And at the end of his career, Michael transformed himself into one of the best post-up players in the NBA. He was nearly unstoppable because he perfected his bump and fadeaway jump shot. That one move, never mind all of the other things that he could do with his back to the basket, made him one of the most dominating post players in the game.

And in case you want the visual evidence, here it is.

Some of these plays are from earlier in his career; most appear from later. Notice how he's moving his scoring further out from the rim, where there's less physical contact. 

Without shot charts, it’s hard to define exactly when he made that transition. It would be easy to assume it occurred after he came back from his first retirement. The drop in his field-goal percentage from 1991 (.539) to 1992 (.519) to 1993 (.495) would suggest that it was a gradual process, and that it began earlier. 

As he grew closer to 30 and then passed it, he slowly incorporated his post-up game and legendary fadeaway jumper. That extended his career. It's phenomenal that while he was going through the transformation, he kept winning the scoring title.

There is a shot chart available from the 1997 season via NBA.com/STATS which shows how lethal Jordan was in his mid-range game. Yet there's nothing to compare it to from earlier in his career. 

He is the "three oldest players" to ever win a scoring title, securing it at ages 32, 33 and 34.

From age 30 to 35, he averaged 29.4 points per game, an unreal figure. Inevitable Hall of Famer Kobe Bryant was dubbed “Vino” this year, because he “only gets better with age.” He finished third in scoring and averaged 27.3 points per game.

That must make Jordan “The Macallan,” then.

That said, Bryant has been able to approximate Jordan’s post-30 success by imitating Jordan’s game, as shown in this video.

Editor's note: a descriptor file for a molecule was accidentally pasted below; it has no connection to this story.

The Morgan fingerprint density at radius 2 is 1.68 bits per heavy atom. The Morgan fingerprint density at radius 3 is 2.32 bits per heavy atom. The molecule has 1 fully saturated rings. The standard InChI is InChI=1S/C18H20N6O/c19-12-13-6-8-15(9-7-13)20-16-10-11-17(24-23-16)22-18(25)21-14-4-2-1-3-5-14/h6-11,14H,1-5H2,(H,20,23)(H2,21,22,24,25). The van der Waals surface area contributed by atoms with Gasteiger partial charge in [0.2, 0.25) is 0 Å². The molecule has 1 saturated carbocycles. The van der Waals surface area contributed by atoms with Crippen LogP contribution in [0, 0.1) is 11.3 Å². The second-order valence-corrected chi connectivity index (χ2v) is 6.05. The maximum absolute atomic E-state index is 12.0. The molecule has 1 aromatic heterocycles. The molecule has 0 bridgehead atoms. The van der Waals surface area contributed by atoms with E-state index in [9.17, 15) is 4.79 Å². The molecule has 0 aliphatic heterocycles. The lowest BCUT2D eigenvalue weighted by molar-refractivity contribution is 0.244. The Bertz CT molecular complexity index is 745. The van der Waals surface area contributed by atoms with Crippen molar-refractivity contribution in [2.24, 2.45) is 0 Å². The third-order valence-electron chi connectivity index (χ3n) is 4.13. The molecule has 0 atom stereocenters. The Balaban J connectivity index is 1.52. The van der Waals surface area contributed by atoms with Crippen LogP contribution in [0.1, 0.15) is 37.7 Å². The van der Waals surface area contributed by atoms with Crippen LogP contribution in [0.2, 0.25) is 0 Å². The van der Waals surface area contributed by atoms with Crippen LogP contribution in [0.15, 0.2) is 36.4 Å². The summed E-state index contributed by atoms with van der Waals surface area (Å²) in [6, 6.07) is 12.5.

Let’s be clear here. This is an imitation of Jordan’s game. It doesn’t prove they’re similar; it proves that Bryant learned from Jordan. Let’s not dub the forger the equal of the original artist. There’s nothing wrong with Bryant learning from Jordan; let’s just not pretend the similarities have come in a vacuum.

Now LeBron James, the current greatest player in the game, needs to learn from Bryant that there’s no shame in learning from Jordan. Ultimately, James’ final place in history is going to depend on what he does after 30.

What he has done—and will still do—before 30 is enough to secure him a top-10 spot. However, what he does after that will determine whether he sits in the top five, the top three or even challenges Jordan for the top spot.

But now he's been to three finals in a row. That starts to wear on a body, even the body of a cyborg.

Jordan changed his game as his body aged, and he no longer possessed the same amazing agility he’d formerly had. Skill gradually compensated for athleticism.

Bryant did the same thing. As a result, he’s secured a place as one of the seven or eight greatest players in history, and he could yet climb higher.

James' first two (or perhaps three) rings will come because he is the most physically dominant player in the world. But eventually he’ll lose a step, and as he does, will he have the polish in his game to compensate?

He has begun to do so to a degree, and it wouldn't be fair to James to compare his skill level at 28 to Jordan’s or Bryant’s at 34. He has a need to grow, and room to grow, but he also has the time to grow. He’s shown the willingness to learn, and that’s all we can evaluate for now. It will be interesting to see how he develops as he ages.

Jordan made the leap from “one of the greatest” to "nearly undisputed greatest" because he finished his career as strong as he started it. For James to ever legitimately challenge him, he’ll need to do the same.